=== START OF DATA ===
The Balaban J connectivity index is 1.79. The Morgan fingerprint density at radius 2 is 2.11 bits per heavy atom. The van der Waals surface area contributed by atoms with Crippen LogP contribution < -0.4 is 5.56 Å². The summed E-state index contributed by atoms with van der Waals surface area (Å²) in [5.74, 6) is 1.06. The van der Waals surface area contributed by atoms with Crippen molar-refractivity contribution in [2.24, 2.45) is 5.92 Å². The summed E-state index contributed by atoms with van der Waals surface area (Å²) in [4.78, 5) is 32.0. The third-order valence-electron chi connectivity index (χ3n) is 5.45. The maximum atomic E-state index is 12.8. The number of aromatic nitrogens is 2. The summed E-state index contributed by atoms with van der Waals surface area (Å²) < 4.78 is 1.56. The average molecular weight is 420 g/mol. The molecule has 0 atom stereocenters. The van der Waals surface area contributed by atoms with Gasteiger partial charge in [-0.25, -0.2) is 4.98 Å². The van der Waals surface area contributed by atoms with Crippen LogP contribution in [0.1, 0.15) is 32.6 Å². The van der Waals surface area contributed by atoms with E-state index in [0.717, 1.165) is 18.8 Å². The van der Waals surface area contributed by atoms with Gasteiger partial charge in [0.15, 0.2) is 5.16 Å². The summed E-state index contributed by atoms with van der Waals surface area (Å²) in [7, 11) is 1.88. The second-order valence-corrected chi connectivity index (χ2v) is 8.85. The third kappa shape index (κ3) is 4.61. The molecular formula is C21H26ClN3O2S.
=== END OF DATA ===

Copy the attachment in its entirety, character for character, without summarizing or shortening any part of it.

The Balaban J connectivity index is 1.79. The Morgan fingerprint density at radius 2 is 2.11 bits per heavy atom. The van der Waals surface area contributed by atoms with Crippen LogP contribution < -0.4 is 5.56 Å². The summed E-state index contributed by atoms with van der Waals surface area (Å²) in [5.74, 6) is 1.06. The van der Waals surface area contributed by atoms with Crippen molar-refractivity contribution in [2.24, 2.45) is 5.92 Å². The summed E-state index contributed by atoms with van der Waals surface area (Å²) in [4.78, 5) is 32.0. The third-order valence-electron chi connectivity index (χ3n) is 5.45. The maximum atomic E-state index is 12.8. The number of aromatic nitrogens is 2. The summed E-state index contributed by atoms with van der Waals surface area (Å²) < 4.78 is 1.56. The average molecular weight is 420 g/mol. The molecule has 0 atom stereocenters. The van der Waals surface area contributed by atoms with Gasteiger partial charge in [-0.25, -0.2) is 4.98 Å². The van der Waals surface area contributed by atoms with Crippen LogP contribution in [0.1, 0.15) is 32.6 Å². The van der Waals surface area contributed by atoms with E-state index in [0.717, 1.165) is 18.8 Å². The van der Waals surface area contributed by atoms with Gasteiger partial charge in [0.15, 0.2) is 5.16 Å². The summed E-state index contributed by atoms with van der Waals surface area (Å²) in [7, 11) is 1.88. The second-order valence-corrected chi connectivity index (χ2v) is 8.85. The third kappa shape index (κ3) is 4.61. The molecular formula is C21H26ClN3O2S.